Pendrathen Quarry Recycling Can Continue, Says Council
Councillors have granted a certificate that will allow current recycling activities at Pendrathen quarry to continue.
But in a heated and lengthy debate during Tuesday’s Planning Meeting, many committee members expressed their concern that they now have no control over how that work is carried out and the Council Chairman apologised, on behalf of the authority, to nearby residents.
Planning Chairman Cllr Gaz O’Neill explained that applying for the Certificate of Lawful Use was not a planning application and no conditions could be imposed.
It’s come about because the operators of the quarry, Mulciber Ltd, say they have been using it as site for recycling excavation and building waste for more than 10 years.
Under planning law, they can now apply for the certificate, which means they can continue operations without any enforcement action being taken by the Council.
But Cllr Christine Savill laid the blame for the situation with the Authority.
She said the Planning Officer’s report stated that in 2012, they had advised the operator to regularise the use of the site.
Christine said it was “regrettable” that the Council didn’t follow up on their own advice.
“If that had been acted on,” she said, “we’d have been in a completely different situation than we are today.”
Christine wanted to know whether the operators could increase the hours of operation without any control, while Cllr Gordon Bilsborough was concerned there could be an increase in heavy traffic along McFarland’s Down.
But Planning Officer Craig Dryden said the Environment Agency had issued a permit for the work, and it was up to them to regulate it, not the Planning Committee.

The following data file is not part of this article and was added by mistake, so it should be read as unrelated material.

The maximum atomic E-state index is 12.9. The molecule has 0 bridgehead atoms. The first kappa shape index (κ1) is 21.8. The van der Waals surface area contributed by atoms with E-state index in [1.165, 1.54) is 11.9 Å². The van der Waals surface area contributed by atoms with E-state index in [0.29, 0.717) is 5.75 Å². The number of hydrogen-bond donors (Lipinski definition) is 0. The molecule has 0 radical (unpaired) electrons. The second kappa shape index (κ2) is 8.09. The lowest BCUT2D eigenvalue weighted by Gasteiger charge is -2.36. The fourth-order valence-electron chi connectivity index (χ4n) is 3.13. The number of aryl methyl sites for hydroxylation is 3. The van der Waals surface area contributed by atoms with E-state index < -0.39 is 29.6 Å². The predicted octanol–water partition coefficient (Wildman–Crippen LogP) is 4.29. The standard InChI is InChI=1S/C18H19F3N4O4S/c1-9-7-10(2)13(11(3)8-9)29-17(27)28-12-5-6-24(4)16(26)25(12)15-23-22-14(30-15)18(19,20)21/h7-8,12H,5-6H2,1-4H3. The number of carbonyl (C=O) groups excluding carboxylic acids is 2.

And Planning Chairman Gaz O’Neill warned that councillors, “need to be careful not to send the wrong message to the community about what is in their power.”
Gaz said they were not making a decision about the future use of the site or the working hours – that was down to the Environment Agency, the Duchy or the applicant.
“This is an application to acknowledge previous use – it’s already happened,” he said. “Try as we might we can’t change that. We’re good, but we’re not that good.”
He added that members could only refuse the Certificate of Lawful Use on the grounds that the quarry hadn’t been operated continuously for 10 years.
Mulciber submitted over 90 pages of evidence to show that it had been used over that period, including statements from the Duchy and former employees, as well as invoices for material supplied from the quarry.
Planning Officer Lisa Walton told councillors that, on the strength of evidence submitted by Mulciber, it did appear that the site had been in continuous use since 2004 without a significant break.
But several residents of McFarland’s Down sent letters to say that there had been periods when the site wasn’t operating, particularly prior to 2012.
And members of the public seated in the audience at Tuesday’s meeting interrupted proceedings several times to ask why their claims hadn’t been taken into account.
Council Chairman Amanda Martin said residents had “every right to feel aggrieved and let down by the local planning authority” and she apologised for that.
And she said the Council should offer to mediate between the applicants, the Duchy and the residents about future use of the quarry, particularly over the condition of the road and the hours of operation.
Cllr Andy Guy wanted to defer a decision to get more legal advice. He felt a decision was being “pushed through very fast without relevant information.”
Other councillors backed his request, although they were told that if a decision wasn’t made by the 14th December, the application could go to appeal.
Cllr O’Neill “guaranteed” the Council would lose that.
In a vote, councillors rejected deferring the decision.
Instead, seven members voted to grant the Certificate of Lawful Use, while three voted against and one abstained.